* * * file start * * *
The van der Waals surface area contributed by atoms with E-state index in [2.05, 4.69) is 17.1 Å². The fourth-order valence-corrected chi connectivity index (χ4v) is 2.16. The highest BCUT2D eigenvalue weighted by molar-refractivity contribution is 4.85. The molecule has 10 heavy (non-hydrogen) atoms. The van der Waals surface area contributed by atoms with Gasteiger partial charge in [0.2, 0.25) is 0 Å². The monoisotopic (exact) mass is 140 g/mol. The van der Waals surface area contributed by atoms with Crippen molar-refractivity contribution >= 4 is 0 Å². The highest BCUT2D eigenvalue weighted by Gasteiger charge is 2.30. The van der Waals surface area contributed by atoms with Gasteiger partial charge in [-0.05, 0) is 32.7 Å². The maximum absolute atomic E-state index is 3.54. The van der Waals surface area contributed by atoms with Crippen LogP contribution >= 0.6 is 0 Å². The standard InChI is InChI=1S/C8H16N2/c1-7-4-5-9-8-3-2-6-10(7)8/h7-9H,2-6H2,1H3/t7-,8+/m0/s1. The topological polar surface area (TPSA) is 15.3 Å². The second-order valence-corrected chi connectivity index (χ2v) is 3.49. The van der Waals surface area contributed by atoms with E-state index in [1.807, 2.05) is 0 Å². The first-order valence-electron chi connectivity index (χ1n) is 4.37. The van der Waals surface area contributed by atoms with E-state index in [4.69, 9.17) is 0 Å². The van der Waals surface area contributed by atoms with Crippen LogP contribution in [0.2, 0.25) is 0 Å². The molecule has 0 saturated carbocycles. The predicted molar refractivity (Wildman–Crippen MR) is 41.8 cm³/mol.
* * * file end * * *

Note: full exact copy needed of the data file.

The van der Waals surface area contributed by atoms with E-state index in [2.05, 4.69) is 17.1 Å². The fourth-order valence-corrected chi connectivity index (χ4v) is 2.16. The highest BCUT2D eigenvalue weighted by molar-refractivity contribution is 4.85. The molecule has 10 heavy (non-hydrogen) atoms. The van der Waals surface area contributed by atoms with Gasteiger partial charge in [0.2, 0.25) is 0 Å². The monoisotopic (exact) mass is 140 g/mol. The van der Waals surface area contributed by atoms with Crippen molar-refractivity contribution >= 4 is 0 Å². The highest BCUT2D eigenvalue weighted by Gasteiger charge is 2.30. The van der Waals surface area contributed by atoms with Gasteiger partial charge in [-0.05, 0) is 32.7 Å². The maximum absolute atomic E-state index is 3.54. The van der Waals surface area contributed by atoms with Crippen LogP contribution >= 0.6 is 0 Å². The standard InChI is InChI=1S/C8H16N2/c1-7-4-5-9-8-3-2-6-10(7)8/h7-9H,2-6H2,1H3/t7-,8+/m0/s1. The topological polar surface area (TPSA) is 15.3 Å². The second-order valence-corrected chi connectivity index (χ2v) is 3.49. The van der Waals surface area contributed by atoms with E-state index in [1.807, 2.05) is 0 Å². The first-order valence-electron chi connectivity index (χ1n) is 4.37. The van der Waals surface area contributed by atoms with E-state index in [4.69, 9.17) is 0 Å². The van der Waals surface area contributed by atoms with Crippen LogP contribution in [0.2, 0.25) is 0 Å². The molecule has 0 saturated carbocycles. The predicted molar refractivity (Wildman–Crippen MR) is 41.8 cm³/mol.